Alas that the most interesting thing about Mean Dreams is that it is the second-to-last performance from Bill Paxton that we will ever get, and a doozy of a performance at that. (Paxton will also appear in The Circle, opening wide in the US in April, which I have not yet seen; I don’t think any critics have.) Alas for Paxton fans (I am a huge one); alas for The Movies, which will no longer enjoy the understated appeal of his solid presence; and alas for this particular movie, that he makes the rest of it look just that tiniest bit shabbier by comparison. Mean Dreams wants to be a coming-of-age thriller — perhaps the first entry in a new subgenre? — but its teen romance is tepid under the nicely tender tentativeness, and the thriller aspect is rather implausible.
Oh, sure, we get why 15-year-old Casey (Sophie Nélisse: The Great Gilly Hopkins, Pawn Sacrifice) desperately wants to escape from her father, small-town sheriff Wayne: Paxton (Nightcrawler, Edge of Tomorrow) imbues him with a subtle undercurrent of menace from his first moment onscreen, in a seemingly mundane breakfast scene, and then he gets so much worse from there; there is genuine power, and something deeply disturbing, in seeing an actor who had built his onscreen persona on honest, ordinary agreeableness being such a reprehensible shit onscreen. Nélisse too, one of the most intriguing young actresses working now, conveys so very well a fear that is palpable and yet which she must keep subdued lest, we understand, it enrages him. It’s the form her escape takes, with the help of neighboring farmboy Jonas (Josh Wiggins: Max, Hellion), also 15, that never rings true: it requires an accidental discovery by Jonas of criminal misdeeds on Wayne’s part, as he abuses his law-enforcement authority, one that it’s difficult to imagine Wayne could get away with.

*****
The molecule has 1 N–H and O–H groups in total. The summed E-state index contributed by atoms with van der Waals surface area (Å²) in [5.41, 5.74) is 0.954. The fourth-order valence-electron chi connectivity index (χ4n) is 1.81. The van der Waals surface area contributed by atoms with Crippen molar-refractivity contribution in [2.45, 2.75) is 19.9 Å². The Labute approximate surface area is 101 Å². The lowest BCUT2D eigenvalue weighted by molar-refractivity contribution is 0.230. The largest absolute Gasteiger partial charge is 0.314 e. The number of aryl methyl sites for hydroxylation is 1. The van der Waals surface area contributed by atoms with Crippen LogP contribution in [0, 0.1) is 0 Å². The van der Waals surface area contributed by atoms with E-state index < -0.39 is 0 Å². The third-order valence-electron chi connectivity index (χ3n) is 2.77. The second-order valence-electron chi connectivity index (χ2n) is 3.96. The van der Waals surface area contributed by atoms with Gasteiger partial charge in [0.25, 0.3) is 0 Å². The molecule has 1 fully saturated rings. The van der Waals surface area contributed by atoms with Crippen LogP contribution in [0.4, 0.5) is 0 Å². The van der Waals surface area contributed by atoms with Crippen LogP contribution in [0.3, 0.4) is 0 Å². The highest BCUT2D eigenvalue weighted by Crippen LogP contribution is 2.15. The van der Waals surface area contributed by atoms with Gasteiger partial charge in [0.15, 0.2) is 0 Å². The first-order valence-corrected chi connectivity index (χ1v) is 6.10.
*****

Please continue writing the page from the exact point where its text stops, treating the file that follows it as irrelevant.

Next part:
I suspect that Canadian filmmaker Nathan Morlando, in his second feature, and screenwriters Kevin Coughlin and Ryan Grassby are attempting to explore, in what comes next, the poignant disconnect between feeling like you’re all grown up, at 15, and the reality that you are still hopelessly naive. The underpowered script doesn’t quite know how to handle that, though Morlando’s navigation of Casey and Jonas’s journey does create an effective sense that there’s no place to hide in the middle of nowhere. (The film was shot in rural Ontario, but it could be taking place almost anywhere remote and lonely.) Still, while Paxton’s performance isn’t the only redeeming factor here, it’s the biggest one, and he makes the film well worth a look.